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Medication

Drugs & Medication

Medication

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Oral medication
Oral medication

A medication is a licenced drug taken to cure or reduce symptoms of an illness or medical condition. Medications are generally divided into two groups by the United States and similar laws -- Over-the-counter drug (OTC) medications, which are available in pharmacies and supermarkets without special restrictions, and Prescription only medicines (POM), which must be prescribed by a physician, physician assistant, nurse practitioner, or dentist. The International Narcotics Control Board of the United Nations imposes a world law of prohibition or censorship of certain medications. They publish a lengthy list of chemicals and plants whose trade and consumption (where applicable) is forbidden. Most OTC medication is generally considered to be safe enough that most persons will not hurt themselves accidentally by taking it as instructed. Many countries, such as the UK have a third category of pharmacy medicines which can only be sold in registered pharmacies, by or under the supervision of a pharmacist. However, the precise distinction between OTC and prescription depends on the legal jurisdiction. Medications are typically produced by pharmaceutical companies and are often patented. Those that are not patented are called generic drugs.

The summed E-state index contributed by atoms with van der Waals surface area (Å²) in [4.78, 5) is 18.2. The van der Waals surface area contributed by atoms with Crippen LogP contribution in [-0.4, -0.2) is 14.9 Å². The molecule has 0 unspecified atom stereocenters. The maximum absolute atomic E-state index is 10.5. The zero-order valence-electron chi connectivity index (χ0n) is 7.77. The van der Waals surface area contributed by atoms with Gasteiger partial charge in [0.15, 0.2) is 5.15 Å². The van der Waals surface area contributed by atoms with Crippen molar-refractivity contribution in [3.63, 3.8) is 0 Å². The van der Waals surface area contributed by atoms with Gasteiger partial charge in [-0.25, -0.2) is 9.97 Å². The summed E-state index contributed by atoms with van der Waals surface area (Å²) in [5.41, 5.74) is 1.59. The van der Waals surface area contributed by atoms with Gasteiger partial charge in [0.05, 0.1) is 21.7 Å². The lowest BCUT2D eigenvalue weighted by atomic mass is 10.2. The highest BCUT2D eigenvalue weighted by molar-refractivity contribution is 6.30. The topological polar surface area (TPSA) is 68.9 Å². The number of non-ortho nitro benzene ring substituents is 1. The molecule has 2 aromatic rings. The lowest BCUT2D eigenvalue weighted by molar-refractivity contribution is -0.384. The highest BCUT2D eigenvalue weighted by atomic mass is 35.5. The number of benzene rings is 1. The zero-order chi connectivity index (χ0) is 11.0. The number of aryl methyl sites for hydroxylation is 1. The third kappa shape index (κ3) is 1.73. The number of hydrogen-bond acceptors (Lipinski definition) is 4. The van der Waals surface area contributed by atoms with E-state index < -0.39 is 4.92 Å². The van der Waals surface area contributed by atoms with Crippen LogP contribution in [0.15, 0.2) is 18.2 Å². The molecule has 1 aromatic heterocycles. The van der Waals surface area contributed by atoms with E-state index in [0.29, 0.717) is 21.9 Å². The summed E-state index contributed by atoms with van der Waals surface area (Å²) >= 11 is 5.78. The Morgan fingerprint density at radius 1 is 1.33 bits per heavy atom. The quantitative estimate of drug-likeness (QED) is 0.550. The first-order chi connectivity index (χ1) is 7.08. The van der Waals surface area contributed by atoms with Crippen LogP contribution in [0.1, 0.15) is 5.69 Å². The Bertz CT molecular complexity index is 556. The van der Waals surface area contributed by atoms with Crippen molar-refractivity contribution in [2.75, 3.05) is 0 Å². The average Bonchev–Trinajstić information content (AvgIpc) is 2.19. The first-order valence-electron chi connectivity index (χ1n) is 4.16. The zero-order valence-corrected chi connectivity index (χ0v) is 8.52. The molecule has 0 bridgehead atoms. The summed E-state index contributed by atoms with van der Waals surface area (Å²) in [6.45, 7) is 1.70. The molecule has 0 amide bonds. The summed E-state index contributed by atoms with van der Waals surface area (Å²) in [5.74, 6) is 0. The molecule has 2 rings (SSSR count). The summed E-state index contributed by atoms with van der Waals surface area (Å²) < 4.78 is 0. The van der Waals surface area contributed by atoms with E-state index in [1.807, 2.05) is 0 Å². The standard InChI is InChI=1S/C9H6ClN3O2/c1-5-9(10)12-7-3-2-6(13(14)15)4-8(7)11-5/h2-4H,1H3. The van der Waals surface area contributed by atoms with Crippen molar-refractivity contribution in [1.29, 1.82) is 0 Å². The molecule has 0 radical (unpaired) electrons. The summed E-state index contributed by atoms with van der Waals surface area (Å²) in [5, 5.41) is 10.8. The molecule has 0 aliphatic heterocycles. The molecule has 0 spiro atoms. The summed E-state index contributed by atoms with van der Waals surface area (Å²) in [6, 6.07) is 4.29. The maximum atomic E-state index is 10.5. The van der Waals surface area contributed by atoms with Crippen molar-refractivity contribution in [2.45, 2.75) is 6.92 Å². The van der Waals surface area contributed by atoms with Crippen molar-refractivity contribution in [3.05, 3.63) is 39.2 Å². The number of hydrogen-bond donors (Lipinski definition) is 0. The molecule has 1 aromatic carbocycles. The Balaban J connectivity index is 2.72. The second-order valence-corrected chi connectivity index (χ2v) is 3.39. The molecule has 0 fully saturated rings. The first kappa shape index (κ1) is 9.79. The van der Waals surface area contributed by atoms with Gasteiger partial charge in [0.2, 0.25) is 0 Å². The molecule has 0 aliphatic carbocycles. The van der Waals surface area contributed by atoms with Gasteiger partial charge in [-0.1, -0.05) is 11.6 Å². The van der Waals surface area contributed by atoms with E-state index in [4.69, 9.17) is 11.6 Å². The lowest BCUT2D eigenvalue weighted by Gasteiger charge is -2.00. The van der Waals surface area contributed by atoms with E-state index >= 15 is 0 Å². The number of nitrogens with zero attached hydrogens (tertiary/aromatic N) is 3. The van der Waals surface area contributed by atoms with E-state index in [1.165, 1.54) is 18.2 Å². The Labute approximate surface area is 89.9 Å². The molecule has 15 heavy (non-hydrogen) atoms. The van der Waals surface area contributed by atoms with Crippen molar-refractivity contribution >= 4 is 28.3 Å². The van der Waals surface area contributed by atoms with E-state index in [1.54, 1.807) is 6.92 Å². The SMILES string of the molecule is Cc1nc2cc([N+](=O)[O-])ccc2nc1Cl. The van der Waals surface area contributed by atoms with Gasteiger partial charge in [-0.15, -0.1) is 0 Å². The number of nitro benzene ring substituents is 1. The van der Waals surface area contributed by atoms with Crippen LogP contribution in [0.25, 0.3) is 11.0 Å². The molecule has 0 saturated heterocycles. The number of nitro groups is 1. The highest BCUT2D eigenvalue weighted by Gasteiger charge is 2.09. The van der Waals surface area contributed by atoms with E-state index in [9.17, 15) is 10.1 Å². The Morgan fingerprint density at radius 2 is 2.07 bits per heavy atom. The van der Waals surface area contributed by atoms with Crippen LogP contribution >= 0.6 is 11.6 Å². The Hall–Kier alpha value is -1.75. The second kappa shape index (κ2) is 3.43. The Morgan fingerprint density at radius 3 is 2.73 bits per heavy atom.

Contents

Classification

Medication can be usually classified in various ways, e.g. by its chemical properties, mode of administration, or biological system affected. An elaborate and widely used classification system is the Anatomical Therapeutic Chemical Classification System.

Types of medication

For the gastrointestinal tract or digestive system

For the cardiovascular system

For the central nervous system

See also: Psychoactive drug